Send integer on Serial to Arduino.

    Oct 16 2009 | 10:48 pm
    hey. Need some help here.
    Doing a project where were going to control a standard rc car using a iPhone 3g, 1 arduino (possably 2), and some RF modules.
    we are going to read the accelerometer data on the iphone and turning them in to throttle/turn commands.
    I've managed to get the accelerometer data in to my max-patch(8 bit) so now I have 2 8-bit integers in number boxes which i don't know how to send out on the serial port and to the arduino.
    I need help to make the rest of the patch, so that i can send the two (continuously changing) 8-bit integers to the arduino.
    Just imagine a blank patch with only two number boxes on it. the number in the boxes change continously(whole numbers, no decimals) and i want to send them to the arduino...
    How do i do that ?
    since this is real-time control, it needs do update at least 10 times a second.
    Anyone have an idea of what to do ?
    I think this is a pretty basic thing to do, but i have almost no experience with the max 5 program!
    thanks for reading, and thanks again for all help.
    Daniel Aaroe

    • Oct 17 2009 | 4:40 am
      Try the [serial] object, and run the integers through [itoa] before they go in. or try [spell]. Some combination should get the Arduino to recognize them. You'll have to send them as two-element lists, each with an index number that the Arduino code listens for (and then sends to the right place), or send them as a pair, with a start code for the Arduino to see. It'll take a bit of fiddling but it should be fine. The key is the formatting for [serial].
    • Oct 17 2009 | 9:10 am
      Thanks, I've looked at it, but due to my lack of skills in the program, i can't really make sense of it. It looks like the [serial] makes the "integer" to "binary". But I dont really know anything for sure.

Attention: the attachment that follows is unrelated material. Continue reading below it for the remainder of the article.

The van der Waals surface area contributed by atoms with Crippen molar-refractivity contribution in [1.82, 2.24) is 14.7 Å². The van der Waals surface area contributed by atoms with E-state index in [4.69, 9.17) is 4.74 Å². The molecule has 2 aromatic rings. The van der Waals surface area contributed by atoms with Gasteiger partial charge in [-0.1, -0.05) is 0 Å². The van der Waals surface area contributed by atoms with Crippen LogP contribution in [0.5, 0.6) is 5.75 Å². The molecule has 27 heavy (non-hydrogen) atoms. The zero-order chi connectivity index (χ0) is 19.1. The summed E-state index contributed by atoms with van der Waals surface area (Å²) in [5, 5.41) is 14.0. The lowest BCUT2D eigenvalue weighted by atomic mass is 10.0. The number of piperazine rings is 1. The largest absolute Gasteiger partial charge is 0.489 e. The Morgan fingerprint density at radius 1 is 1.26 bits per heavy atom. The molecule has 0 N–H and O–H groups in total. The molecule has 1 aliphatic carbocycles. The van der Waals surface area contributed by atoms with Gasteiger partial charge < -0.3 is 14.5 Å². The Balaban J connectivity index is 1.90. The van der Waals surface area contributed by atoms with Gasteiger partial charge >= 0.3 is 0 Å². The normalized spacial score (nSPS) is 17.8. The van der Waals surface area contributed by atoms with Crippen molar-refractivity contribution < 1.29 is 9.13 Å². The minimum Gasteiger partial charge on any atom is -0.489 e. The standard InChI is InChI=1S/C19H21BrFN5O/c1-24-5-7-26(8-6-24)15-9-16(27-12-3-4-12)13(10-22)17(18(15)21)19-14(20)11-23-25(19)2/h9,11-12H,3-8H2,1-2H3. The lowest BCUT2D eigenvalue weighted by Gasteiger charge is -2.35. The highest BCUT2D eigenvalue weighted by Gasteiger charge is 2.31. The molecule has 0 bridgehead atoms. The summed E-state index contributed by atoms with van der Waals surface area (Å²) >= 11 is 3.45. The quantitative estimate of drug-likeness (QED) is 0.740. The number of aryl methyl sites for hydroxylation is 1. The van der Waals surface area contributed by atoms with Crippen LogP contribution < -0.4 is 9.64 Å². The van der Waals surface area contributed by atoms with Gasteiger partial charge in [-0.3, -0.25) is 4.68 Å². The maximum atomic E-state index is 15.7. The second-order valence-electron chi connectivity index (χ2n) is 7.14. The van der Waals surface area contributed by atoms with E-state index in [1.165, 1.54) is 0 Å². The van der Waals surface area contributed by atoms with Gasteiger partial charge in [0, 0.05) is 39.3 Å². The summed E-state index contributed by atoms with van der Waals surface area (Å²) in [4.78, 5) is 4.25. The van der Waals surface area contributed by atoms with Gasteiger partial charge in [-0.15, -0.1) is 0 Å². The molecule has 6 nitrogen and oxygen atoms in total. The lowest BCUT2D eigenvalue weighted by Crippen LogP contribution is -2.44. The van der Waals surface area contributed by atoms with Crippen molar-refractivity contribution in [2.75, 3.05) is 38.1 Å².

I'll just upload the program, and whoever wants to, can take a look. I have not tried it yet. Don't know if it does what it should. Left a few short comments there. And one long one.
    • Oct 18 2009 | 12:09 pm
      maybe this can halp you. the arduino code is not tested..
      char id; //max pak input 1( pak 0 1)
      int data = 0; //max pak input data (pak 0 number)
      void setup() {
      void loop()
      while ((Serial.available() > 1)){
      id =;
      data =;
      if (id == 2){
      if (data != 0){
      digitalWrite(12, HIGH);
      digitalWrite(12, LOW);
      if (id == 3){
      if (data != 0){
      digitalWrite(13, HIGH);
      digitalWrite(13, LOW);
    • Oct 18 2009 | 12:23 pm
      Thanks. I shall look at it more closely tonight. Did'nt quite figure out where to input the two integers. Even though it might look like it was at the [pak 2.0].
      I see you made som arduino code as well. That was not necessary but I think it will help a lot when i start to write the arduino code. thanks again
    • Oct 18 2009 | 2:03 pm
      this is should be more clear:
    • Oct 18 2009 | 2:53 pm
      yes it was. will try this. thanks man
    • Oct 18 2009 | 3:51 pm
      Do i put both the data inputs in the same [pak].
      The id number, is that there to seperate the two integers from each other ?(if so, i thought i should just mux/demux the ints to send them on the same serial without identifiers)...
      sorry if the questions are stupid. I'm new at this.
      I tried that, and this is how it looks like. Think this could work?
      (have not used the id number box. have not muxed them either!)
    • Oct 18 2009 | 7:02 pm
      use for each data stream one [pak] object and give as first argument another id number.